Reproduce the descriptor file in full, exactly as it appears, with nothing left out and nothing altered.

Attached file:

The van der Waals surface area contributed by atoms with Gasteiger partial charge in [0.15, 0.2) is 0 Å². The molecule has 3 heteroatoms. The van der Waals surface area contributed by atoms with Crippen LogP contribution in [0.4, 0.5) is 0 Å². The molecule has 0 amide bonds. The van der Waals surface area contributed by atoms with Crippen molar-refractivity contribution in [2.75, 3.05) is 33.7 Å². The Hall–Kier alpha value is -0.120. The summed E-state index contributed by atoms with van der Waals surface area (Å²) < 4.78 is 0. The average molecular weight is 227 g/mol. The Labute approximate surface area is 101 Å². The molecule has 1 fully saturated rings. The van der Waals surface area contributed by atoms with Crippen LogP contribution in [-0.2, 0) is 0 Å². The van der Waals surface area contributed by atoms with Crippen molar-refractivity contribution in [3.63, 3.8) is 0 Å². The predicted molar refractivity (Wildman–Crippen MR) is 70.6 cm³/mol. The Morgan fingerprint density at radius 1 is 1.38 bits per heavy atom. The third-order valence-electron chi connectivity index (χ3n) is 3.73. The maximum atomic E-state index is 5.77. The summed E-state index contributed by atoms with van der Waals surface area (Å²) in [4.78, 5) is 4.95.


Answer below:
The van der Waals surface area contributed by atoms with Gasteiger partial charge in [0.15, 0.2) is 0 Å². The molecule has 3 heteroatoms. The van der Waals surface area contributed by atoms with Crippen LogP contribution in [0.4, 0.5) is 0 Å². The molecule has 0 amide bonds. The van der Waals surface area contributed by atoms with Crippen molar-refractivity contribution in [2.75, 3.05) is 33.7 Å². The Hall–Kier alpha value is -0.120. The summed E-state index contributed by atoms with van der Waals surface area (Å²) < 4.78 is 0. The average molecular weight is 227 g/mol. The Labute approximate surface area is 101 Å². The molecule has 1 fully saturated rings. The van der Waals surface area contributed by atoms with Crippen LogP contribution in [-0.2, 0) is 0 Å². The van der Waals surface area contributed by atoms with Crippen molar-refractivity contribution in [3.63, 3.8) is 0 Å². The predicted molar refractivity (Wildman–Crippen MR) is 70.6 cm³/mol. The Morgan fingerprint density at radius 1 is 1.38 bits per heavy atom. The third-order valence-electron chi connectivity index (χ3n) is 3.73. The maximum atomic E-state index is 5.77. The summed E-state index contributed by atoms with van der Waals surface area (Å²) in [4.78, 5) is 4.95.